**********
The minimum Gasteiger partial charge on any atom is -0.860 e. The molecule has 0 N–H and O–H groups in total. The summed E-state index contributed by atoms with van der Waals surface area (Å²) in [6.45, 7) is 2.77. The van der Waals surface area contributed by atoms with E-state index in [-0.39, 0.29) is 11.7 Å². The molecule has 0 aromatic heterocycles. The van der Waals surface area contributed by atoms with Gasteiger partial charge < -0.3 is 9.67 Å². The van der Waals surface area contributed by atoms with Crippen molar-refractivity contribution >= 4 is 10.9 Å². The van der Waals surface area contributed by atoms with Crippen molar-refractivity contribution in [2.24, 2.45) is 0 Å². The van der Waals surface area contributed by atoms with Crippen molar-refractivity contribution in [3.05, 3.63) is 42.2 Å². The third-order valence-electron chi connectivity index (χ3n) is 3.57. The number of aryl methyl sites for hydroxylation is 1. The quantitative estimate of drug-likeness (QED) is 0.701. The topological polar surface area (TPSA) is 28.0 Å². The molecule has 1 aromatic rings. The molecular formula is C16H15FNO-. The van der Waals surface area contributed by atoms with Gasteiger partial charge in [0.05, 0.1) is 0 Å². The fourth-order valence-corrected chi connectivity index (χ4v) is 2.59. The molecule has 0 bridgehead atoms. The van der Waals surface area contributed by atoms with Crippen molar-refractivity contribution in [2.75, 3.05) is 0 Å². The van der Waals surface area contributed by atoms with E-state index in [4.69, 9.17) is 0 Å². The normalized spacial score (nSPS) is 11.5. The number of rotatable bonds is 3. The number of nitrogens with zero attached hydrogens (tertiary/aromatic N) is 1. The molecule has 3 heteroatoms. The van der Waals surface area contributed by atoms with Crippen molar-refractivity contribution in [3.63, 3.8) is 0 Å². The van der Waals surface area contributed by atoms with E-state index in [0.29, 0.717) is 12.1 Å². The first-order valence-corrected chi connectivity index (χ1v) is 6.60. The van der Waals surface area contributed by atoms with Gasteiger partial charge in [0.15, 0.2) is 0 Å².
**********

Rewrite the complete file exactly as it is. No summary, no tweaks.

The minimum Gasteiger partial charge on any atom is -0.860 e. The molecule has 0 N–H and O–H groups in total. The summed E-state index contributed by atoms with van der Waals surface area (Å²) in [6.45, 7) is 2.77. The van der Waals surface area contributed by atoms with E-state index in [-0.39, 0.29) is 11.7 Å². The molecule has 0 aromatic heterocycles. The van der Waals surface area contributed by atoms with Gasteiger partial charge < -0.3 is 9.67 Å². The van der Waals surface area contributed by atoms with Crippen molar-refractivity contribution >= 4 is 10.9 Å². The van der Waals surface area contributed by atoms with Crippen molar-refractivity contribution in [2.24, 2.45) is 0 Å². The van der Waals surface area contributed by atoms with Crippen molar-refractivity contribution in [3.05, 3.63) is 42.2 Å². The third-order valence-electron chi connectivity index (χ3n) is 3.57. The number of aryl methyl sites for hydroxylation is 1. The quantitative estimate of drug-likeness (QED) is 0.701. The topological polar surface area (TPSA) is 28.0 Å². The molecule has 1 aromatic rings. The molecular formula is C16H15FNO-. The van der Waals surface area contributed by atoms with Gasteiger partial charge in [0.05, 0.1) is 0 Å². The fourth-order valence-corrected chi connectivity index (χ4v) is 2.59. The molecule has 0 bridgehead atoms. The van der Waals surface area contributed by atoms with Crippen molar-refractivity contribution in [2.75, 3.05) is 0 Å². The van der Waals surface area contributed by atoms with E-state index in [4.69, 9.17) is 0 Å². The normalized spacial score (nSPS) is 11.5. The number of rotatable bonds is 3. The number of nitrogens with zero attached hydrogens (tertiary/aromatic N) is 1. The molecule has 3 heteroatoms. The van der Waals surface area contributed by atoms with Crippen molar-refractivity contribution in [3.63, 3.8) is 0 Å². The van der Waals surface area contributed by atoms with E-state index in [0.29, 0.717) is 12.1 Å². The first-order valence-corrected chi connectivity index (χ1v) is 6.60. The van der Waals surface area contributed by atoms with Gasteiger partial charge in [0.15, 0.2) is 0 Å².